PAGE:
God’s menu

Florence Gelo
Drexel University College of Medicine, Philadelphia, Pennsylvania, United States (Spring 2010)
 

“You act like you are waiting to die!” Sophie explains that this accusation comes in many forms from friends and members of her church.

“Why don’t you go to the health spa?  Give up those medications. What you need are good, nutritious foods, vitamins, and minerals. There is a spa in West Virginia that has an eighteen-day cleansing program.”

Sophie cringes. “I don’t have $3000 to pay for such an extravagance,” she laments.

“My sister-in law had breast cancer,” Sophie continues, “She was 36 years old. She changed her diet. She ate fresh fruits and whole-grain foods for months.  She didn’t give in to the doctors; she trusted the Lord and ate well.” Sophie then whispers words that I don’t hear. I ask her to repeat what she just said.

“She died. My sister-in-law died. The diet didn’t save her.”

Sophie, a pastoral counseling client, is often bedridden for days after her treatment. During those days, church visitors arrive with prepared meals and ample advice. One visitor, while sitting at the kitchen table, criticizes and says, “You have the wrong kind of juicer. This juicer is too fast. 3500 RPM is too fast. It kills enzymes. You need to buy a new blender — one that runs at 1700 RPM.”

Another church member passionately testifies to the need for Sophie to submit to the will of God. She argues that Sophie’s illness is a sign of disobedience to God. “Kneel,” she admonishes, “Pray! Exercise! And eat well!”

Sophie feels blamed for her illness, for not eating right.

 

“There are two sets of laws in the universe, the spiritual laws and the health laws, and you can’t defy either set. You violate either or both sets of laws and you reap the fallout,” the church’s health minister warns, “There is no getting around the effects of what you eat. The law is merciless. If you eat too much food, you get fat. If you eat too much fatty food, you get heart disease. No longer in harmony with the law, you get sick.”

Another friend encourages, “The journey is not easy, Sophie. But move forward, Christian soldier! Don’t eat those unclean foods; they will harm your body. No meat or fish. Eat raw food! Listen to Jesus. Obey God’s health laws. Glorify God in your body.”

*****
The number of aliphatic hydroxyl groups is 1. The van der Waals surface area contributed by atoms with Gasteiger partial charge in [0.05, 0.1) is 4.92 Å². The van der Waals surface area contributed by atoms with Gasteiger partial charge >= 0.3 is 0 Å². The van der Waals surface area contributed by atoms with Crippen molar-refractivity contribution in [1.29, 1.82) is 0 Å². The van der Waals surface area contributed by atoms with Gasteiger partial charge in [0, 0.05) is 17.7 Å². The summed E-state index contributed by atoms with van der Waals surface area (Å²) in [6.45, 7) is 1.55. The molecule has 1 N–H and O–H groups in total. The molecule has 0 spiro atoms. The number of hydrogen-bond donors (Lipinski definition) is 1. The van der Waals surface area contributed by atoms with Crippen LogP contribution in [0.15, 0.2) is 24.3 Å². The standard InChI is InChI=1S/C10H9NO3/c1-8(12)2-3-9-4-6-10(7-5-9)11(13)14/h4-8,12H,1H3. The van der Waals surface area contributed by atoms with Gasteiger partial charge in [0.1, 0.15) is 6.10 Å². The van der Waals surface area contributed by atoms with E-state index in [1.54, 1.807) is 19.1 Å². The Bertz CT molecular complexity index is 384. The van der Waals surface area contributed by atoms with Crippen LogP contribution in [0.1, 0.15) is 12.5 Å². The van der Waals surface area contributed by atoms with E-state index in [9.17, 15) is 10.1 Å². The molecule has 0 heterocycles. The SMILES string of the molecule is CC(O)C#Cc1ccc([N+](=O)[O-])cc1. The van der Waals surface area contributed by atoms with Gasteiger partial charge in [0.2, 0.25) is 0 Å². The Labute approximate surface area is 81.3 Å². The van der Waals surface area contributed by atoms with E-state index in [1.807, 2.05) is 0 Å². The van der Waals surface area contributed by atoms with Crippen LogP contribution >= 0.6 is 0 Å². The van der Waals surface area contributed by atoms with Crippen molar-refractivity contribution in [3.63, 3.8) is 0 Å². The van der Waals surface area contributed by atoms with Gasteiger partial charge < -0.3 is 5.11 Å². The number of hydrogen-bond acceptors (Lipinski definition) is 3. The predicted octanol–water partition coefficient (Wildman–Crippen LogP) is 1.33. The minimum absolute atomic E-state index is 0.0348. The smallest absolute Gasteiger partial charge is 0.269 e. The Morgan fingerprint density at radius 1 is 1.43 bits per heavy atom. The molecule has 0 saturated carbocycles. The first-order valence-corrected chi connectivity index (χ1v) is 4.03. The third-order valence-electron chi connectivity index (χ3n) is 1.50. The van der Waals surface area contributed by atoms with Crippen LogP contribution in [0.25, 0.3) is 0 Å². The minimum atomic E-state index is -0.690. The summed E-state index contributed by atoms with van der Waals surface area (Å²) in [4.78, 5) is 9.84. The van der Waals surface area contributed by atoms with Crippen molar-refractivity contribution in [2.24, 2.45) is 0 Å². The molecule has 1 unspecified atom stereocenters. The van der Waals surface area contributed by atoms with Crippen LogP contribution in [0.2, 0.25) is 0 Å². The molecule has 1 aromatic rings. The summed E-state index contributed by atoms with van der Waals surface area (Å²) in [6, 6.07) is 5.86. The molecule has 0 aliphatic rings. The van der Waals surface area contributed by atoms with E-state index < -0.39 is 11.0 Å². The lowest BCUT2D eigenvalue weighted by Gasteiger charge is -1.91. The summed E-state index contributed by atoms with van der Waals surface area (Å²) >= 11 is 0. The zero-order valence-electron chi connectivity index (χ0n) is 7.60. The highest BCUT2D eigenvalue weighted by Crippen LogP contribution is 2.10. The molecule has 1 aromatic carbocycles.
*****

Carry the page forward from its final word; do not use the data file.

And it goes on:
Sophie says, “In conversations like these, I try to think of all the people who eat well and who still die. I know a person with rectal cancer and another with breast cancer. They ate well, and they didn’t want to die. But they died just the same.”

Sophie is tired of oatmeal patties, which, when she eats them, cause bloating and excruciating pain. She vomits after almost every meal.  She eats these gifts given to her from her visitors. She doesn’t want to wait for death. She wants to fight, live in harmony with God’s holy laws and secure a better chance for healing, in spirit, if not in body. She is afraid to share her feelings of confusion and, now when needed most, refuses visits as a way to hide from disapproval. She prays for God’s forgiveness.

Sophie hears their voices:

“Eat like you believe!”

“Stop heart disease.”

“Defeat cancer!”

“Fight disease.”

Sophie seeks the support of a pastoral counselor despite warnings from her pastor that she will be banished from her church community. Sophie is trapped between the rigid, fundamentalist teachings of her religious community and a desire to experience God’s love. She desires prayer, not proselytizing, as she nears the end of her life. She wants to believe that God loves her. Illness, chronic suffering, and the realization that medicine has nothing more to offer has intensified a growing conflict with her faith of many years. But, there is no time to honor Sophie’s questioning and searching for answers, nor is there time to alter her belief that she is the cause for her illness.

Now, Sophie is dying. She wants to die well, without guilt or blame, in neither physical nor emotional pain, surrounded by the love of others. She wants to believe that God’s love, even for the sinner, will never end. Instead she spends her last days in turmoil, haunted by persistent messages of failure from friends and church members. She regrets the times she indulged in the joys of eating. She laments her occasional enjoyment of fast food and exuberance for sweets. She wonders with great seriousness if resisting those pleasures would have prevented her cancer, would have saved her life.

 


 

REV. FLORENCE GELO, DMin, NCPsyA has over twenty-five years experience working with patients receiving palliative care as a former hospital and hospice chaplain. She is also a pastoral psychotherapist in private practice specializing in chronic and life threatening illness. She has special expertise in cultural and religious diversity and medical decision making at the end of life. As Associate Professor of Family, Community and Preventive Medicine at Drexel University College of Medicine (DUCOM), Dr. Gelo teaches courses in death and dying, whole person care, religion, and medicine to undergraduate medical students. As the Behavioral Science Coordinator of DUCOM’s Residency Program in Family Medicine, she lectures on end-of life topics. She is the recipient of funding to establish a religion, spirituality, and medicine curriculum and co-recipient of a grant from the George Washington Institute for Spirituality and Health for work in medicine and spirituality with family medicine residents.

 

Highlighted in Frontispiece Spring 2010 – Volume 2, Issue 2
Hektorama  | End of Life